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Basil and Black Soybean Hummus

Herb and Black Soybean Hummus

Slowly. Day by day. I’m getting one step closer to turning into a cucumber. A cucumber who’s getting married to a bottle of vinegar. Sometimes the onions walk in, and the tears of joy cry down on this union. I’m just waiting for the tomato to make it official.

Unfortunately, tomato season rarely coincides with cucumber season, except for a few dangling days at the latter one’s end. But that’s okay. I don’t want to be officially wedded to vinegar. And I don’t I very much like the sound of calling myself a cucumber either. Nor do I really like where this paragraph is going. So let’s cut it at that.

However, I have been eating a ton and ton of cucumbers. Averaging 1-2 per day. And still waiting on the perfect tomato to join them in my bowl of vinegar.


Though I’m longing for tomatoes to come join my cukes, it’s hard to say eating gets much better than now, in the late months of summer. Fortunately I live in a city submerged with farmers’ markets, and can also retreat to my mom’s house, currently flooded with cucumbers.

With all of the summer produce coming in, this calls on the need for protein-packed dishes to pair with it.

Nearly as easy as slicing a cuke, hummus forever remains one of my go-to’s.

Summer basil

This particular hummus differs from your classic chickpea version by using black soybeans, a high protein legume that tastes kind of like black beans. For that reason, this to me naturally went very well with guacamole and salsa, too. Feel free to swap the basil for cilantro to stick to a full-blown Mexican theme.

Herb and Black Soybean Hummus I went with basil because that’s what was in the garden, and I was initially envisioning this spread on a sandwich with thinly sliced cucumbers. Also snapped a few photos of my lovely friend Laura while picking it. You choose what to put it on. Just don’t forget the scallions on top.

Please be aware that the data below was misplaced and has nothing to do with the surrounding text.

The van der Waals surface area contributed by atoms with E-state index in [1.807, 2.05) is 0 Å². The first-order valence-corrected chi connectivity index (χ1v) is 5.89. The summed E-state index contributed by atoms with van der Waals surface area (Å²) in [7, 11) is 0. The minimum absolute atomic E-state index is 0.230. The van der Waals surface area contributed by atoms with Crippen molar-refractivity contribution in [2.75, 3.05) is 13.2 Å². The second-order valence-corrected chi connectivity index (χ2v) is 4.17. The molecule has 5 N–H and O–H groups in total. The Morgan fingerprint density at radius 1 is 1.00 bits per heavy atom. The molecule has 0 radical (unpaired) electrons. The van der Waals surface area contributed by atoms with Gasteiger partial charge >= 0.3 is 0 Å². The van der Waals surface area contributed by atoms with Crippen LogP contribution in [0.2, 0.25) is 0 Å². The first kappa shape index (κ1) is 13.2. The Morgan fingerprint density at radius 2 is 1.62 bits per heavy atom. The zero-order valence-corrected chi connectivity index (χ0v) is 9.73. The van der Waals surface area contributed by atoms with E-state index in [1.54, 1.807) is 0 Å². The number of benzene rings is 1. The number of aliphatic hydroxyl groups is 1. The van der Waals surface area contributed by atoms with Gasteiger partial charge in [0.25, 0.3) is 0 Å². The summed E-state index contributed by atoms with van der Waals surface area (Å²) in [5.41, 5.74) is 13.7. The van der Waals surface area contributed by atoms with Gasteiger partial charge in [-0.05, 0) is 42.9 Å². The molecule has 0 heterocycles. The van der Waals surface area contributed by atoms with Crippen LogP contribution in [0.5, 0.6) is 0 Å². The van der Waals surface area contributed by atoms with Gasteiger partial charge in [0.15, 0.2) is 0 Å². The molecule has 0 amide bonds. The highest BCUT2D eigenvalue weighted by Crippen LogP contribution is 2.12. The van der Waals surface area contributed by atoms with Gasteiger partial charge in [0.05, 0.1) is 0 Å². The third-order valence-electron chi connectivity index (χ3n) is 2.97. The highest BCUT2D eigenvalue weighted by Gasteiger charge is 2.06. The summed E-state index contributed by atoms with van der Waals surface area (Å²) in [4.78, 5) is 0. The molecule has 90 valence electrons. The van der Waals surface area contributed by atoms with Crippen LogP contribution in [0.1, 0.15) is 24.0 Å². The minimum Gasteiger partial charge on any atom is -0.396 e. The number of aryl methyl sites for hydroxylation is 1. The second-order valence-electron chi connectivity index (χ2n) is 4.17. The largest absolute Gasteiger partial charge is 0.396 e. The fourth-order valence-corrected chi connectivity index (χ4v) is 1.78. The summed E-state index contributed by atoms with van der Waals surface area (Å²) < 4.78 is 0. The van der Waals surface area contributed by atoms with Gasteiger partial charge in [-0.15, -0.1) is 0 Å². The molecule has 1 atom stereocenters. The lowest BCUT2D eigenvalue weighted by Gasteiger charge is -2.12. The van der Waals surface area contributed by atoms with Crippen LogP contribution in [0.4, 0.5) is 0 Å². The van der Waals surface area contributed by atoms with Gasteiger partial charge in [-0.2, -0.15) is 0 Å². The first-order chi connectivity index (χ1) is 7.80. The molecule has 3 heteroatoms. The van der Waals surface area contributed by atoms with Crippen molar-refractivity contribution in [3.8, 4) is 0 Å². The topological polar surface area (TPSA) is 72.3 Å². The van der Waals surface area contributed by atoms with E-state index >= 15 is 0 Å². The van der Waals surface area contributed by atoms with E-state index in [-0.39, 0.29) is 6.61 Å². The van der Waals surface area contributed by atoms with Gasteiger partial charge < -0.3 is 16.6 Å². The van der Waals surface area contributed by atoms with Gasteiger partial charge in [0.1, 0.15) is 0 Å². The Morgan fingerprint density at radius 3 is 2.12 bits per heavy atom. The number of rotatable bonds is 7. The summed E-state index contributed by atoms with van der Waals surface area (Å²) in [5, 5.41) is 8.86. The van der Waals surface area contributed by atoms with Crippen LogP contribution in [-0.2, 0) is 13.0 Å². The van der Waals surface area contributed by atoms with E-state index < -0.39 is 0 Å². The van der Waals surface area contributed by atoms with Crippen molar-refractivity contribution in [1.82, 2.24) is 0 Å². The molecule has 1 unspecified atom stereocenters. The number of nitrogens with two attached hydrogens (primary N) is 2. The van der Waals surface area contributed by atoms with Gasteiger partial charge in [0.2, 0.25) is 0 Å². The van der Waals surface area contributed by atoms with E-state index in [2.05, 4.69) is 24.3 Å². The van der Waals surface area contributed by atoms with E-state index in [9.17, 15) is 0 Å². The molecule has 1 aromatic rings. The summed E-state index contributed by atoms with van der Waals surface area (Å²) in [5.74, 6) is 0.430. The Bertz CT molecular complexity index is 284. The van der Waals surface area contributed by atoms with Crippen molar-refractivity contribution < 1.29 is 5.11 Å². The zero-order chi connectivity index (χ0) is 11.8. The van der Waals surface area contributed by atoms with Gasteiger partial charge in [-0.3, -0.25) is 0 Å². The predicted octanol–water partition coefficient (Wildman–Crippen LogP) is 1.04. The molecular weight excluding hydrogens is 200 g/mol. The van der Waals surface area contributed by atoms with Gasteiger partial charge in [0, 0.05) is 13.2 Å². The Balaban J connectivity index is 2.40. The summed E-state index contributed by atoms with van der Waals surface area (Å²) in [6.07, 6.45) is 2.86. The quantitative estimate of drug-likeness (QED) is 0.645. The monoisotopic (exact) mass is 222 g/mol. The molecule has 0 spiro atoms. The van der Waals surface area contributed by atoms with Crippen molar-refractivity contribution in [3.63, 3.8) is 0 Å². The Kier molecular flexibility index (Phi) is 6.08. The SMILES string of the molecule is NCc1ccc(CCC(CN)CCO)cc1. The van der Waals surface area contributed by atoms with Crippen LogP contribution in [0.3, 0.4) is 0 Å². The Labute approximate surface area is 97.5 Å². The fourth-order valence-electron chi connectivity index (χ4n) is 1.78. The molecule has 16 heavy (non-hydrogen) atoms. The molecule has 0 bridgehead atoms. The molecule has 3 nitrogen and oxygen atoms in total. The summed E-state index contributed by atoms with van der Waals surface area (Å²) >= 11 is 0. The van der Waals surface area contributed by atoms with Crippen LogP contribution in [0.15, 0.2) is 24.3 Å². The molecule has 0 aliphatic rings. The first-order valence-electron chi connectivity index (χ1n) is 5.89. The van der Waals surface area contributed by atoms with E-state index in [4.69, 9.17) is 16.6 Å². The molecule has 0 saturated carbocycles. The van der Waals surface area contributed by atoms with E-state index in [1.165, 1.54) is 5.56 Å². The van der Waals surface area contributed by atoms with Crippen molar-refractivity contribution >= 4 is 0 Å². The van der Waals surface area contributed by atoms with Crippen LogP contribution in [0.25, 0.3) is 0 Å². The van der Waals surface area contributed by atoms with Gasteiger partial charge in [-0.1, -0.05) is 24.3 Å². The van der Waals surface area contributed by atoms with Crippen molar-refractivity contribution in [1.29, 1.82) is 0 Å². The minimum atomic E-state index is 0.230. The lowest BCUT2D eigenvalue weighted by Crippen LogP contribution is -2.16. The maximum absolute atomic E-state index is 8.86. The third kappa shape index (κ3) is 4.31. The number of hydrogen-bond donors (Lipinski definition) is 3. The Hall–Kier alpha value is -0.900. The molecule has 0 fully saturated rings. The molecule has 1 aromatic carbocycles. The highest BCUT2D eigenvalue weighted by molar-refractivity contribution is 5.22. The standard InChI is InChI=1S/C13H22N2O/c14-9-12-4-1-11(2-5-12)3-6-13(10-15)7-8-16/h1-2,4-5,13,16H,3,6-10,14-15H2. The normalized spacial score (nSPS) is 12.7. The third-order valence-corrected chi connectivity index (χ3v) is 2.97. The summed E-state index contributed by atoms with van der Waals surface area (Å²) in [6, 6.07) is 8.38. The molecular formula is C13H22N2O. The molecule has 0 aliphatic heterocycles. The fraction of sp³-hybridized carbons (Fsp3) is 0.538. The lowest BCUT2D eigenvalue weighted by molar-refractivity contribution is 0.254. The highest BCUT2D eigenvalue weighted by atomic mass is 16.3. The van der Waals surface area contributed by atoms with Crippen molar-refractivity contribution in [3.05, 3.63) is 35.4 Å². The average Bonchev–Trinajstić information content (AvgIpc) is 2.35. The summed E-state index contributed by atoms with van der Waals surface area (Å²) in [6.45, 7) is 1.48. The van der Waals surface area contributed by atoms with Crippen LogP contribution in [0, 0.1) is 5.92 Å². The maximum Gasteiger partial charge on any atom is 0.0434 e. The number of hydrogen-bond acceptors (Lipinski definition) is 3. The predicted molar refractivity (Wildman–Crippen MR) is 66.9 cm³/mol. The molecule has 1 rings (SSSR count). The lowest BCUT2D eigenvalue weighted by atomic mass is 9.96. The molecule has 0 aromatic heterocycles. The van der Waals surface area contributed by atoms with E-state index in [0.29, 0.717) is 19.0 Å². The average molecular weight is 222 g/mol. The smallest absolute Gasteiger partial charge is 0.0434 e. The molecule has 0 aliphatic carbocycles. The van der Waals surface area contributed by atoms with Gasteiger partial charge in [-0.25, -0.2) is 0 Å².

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Snow Pea and Mushroom Tacos with Mango Salsa

Between interning in D.C. with the Discovery Channel, working at the Lancaster CSA I farmed with last summer, teaching yoga, and some other odd jobs, I’ve been having one crazy, busy summer.  Cooking has actually been pushed somewhat to the back burner. (Hence the numerous salads I’ve been whipping up lately.)  But don’t worry, getting creative in the kitchen will always be a part of my life, busy or not.  With nearly every bit of free time I do have, I’m still at it, slicing, dicing, spicing, and enticing.

The food-filled art form is one of my favorite ways to spend my downtime in the evenings.  It’s even better in the accompaniment of good friends and conversation, and when I can enjoy the results outside, amidst those warm summer sunsets. This past weekend, I found some time to do just that with a few friends after work.

I decided on making tacos, a dish I generally always find to be a safe bet, especially when you have some skeptical meat-eaters in the mix. However, I quickly strayed from the Mexican-styled vegetarian tacos I usually make.  I came home from my CSA job with a bag full of snow peas, my first of the season, and was eager to put them to use right away.  So somehow I settled on throwing them in with the taco idea.  It wasn’t necessarily a playing-it-safe kind of move, but it turned out to be a winner among my friends.

My classic refried bean filling went abandoned for a much lighter and more summery taco creation.  I sauteed the crispy snow peas with some chewy mushrooms, and placed the duo with an easy pairing of straight up, soft black beans.  And best of all, I topped it all off with a fresh mango salsa. The sweet and cilantro-y island take on salsa never fails to shine through.

This was a real treat, and combined so many flavors of the season.  If you can’t find the garlic scapes used in this recipe, simply swap them out with a couple cloves of garlic.  Garlic scapes are currently a hot item at most farmer’s markets right now, but they won’t last long.  They have an appearance similar to ramps, but are actually the stems that grow off of the stalks of garlic.  The scapes have a slightly less pungent, but still notably unique garlicky taste, which is why garlic cloves are a suitable substitute if you can’t find them.

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